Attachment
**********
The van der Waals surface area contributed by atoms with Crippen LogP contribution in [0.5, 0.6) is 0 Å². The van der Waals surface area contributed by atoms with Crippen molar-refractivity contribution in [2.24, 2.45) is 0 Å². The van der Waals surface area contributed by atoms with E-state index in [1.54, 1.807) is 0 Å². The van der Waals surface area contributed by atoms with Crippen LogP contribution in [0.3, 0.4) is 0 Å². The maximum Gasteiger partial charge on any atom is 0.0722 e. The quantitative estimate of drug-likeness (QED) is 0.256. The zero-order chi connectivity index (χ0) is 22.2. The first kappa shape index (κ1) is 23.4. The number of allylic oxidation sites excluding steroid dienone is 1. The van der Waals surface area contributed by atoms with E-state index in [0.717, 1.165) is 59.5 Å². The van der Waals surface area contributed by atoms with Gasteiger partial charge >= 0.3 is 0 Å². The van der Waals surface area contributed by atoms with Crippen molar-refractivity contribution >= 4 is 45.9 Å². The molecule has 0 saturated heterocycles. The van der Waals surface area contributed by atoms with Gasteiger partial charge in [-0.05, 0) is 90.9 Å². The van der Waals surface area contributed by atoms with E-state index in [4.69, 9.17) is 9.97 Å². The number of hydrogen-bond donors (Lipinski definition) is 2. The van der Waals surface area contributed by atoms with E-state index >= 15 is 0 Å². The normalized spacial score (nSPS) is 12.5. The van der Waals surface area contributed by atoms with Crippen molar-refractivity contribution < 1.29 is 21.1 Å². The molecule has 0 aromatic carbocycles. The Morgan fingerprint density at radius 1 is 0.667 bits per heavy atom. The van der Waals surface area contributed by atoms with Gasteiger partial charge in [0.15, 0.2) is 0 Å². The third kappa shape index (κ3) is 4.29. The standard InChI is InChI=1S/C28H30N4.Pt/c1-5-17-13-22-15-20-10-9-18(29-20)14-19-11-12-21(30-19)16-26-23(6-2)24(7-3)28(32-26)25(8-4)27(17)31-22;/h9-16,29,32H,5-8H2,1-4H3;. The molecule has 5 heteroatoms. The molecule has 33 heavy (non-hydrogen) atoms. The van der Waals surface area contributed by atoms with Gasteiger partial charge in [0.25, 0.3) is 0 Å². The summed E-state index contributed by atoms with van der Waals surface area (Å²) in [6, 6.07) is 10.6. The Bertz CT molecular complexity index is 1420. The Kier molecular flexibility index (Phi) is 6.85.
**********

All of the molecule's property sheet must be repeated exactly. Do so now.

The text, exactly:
The van der Waals surface area contributed by atoms with Crippen LogP contribution in [0.5, 0.6) is 0 Å². The van der Waals surface area contributed by atoms with Crippen molar-refractivity contribution in [2.24, 2.45) is 0 Å². The van der Waals surface area contributed by atoms with E-state index in [1.54, 1.807) is 0 Å². The van der Waals surface area contributed by atoms with Crippen LogP contribution in [0.3, 0.4) is 0 Å². The maximum Gasteiger partial charge on any atom is 0.0722 e. The quantitative estimate of drug-likeness (QED) is 0.256. The zero-order chi connectivity index (χ0) is 22.2. The first kappa shape index (κ1) is 23.4. The number of allylic oxidation sites excluding steroid dienone is 1. The van der Waals surface area contributed by atoms with E-state index in [0.717, 1.165) is 59.5 Å². The van der Waals surface area contributed by atoms with Gasteiger partial charge >= 0.3 is 0 Å². The van der Waals surface area contributed by atoms with Crippen molar-refractivity contribution >= 4 is 45.9 Å². The molecule has 0 saturated heterocycles. The van der Waals surface area contributed by atoms with Gasteiger partial charge in [-0.05, 0) is 90.9 Å². The van der Waals surface area contributed by atoms with E-state index in [4.69, 9.17) is 9.97 Å². The number of hydrogen-bond donors (Lipinski definition) is 2. The van der Waals surface area contributed by atoms with E-state index >= 15 is 0 Å². The normalized spacial score (nSPS) is 12.5. The van der Waals surface area contributed by atoms with Crippen molar-refractivity contribution < 1.29 is 21.1 Å². The molecule has 0 aromatic carbocycles. The Morgan fingerprint density at radius 1 is 0.667 bits per heavy atom. The van der Waals surface area contributed by atoms with Gasteiger partial charge in [0.15, 0.2) is 0 Å². The third kappa shape index (κ3) is 4.29. The standard InChI is InChI=1S/C28H30N4.Pt/c1-5-17-13-22-15-20-10-9-18(29-20)14-19-11-12-21(30-19)16-26-23(6-2)24(7-3)28(32-26)25(8-4)27(17)31-22;/h9-16,29,32H,5-8H2,1-4H3;. The molecule has 5 heteroatoms. The molecule has 33 heavy (non-hydrogen) atoms. The van der Waals surface area contributed by atoms with Gasteiger partial charge in [0.25, 0.3) is 0 Å². The summed E-state index contributed by atoms with van der Waals surface area (Å²) in [6, 6.07) is 10.6. The Bertz CT molecular complexity index is 1420. The Kier molecular flexibility index (Phi) is 6.85.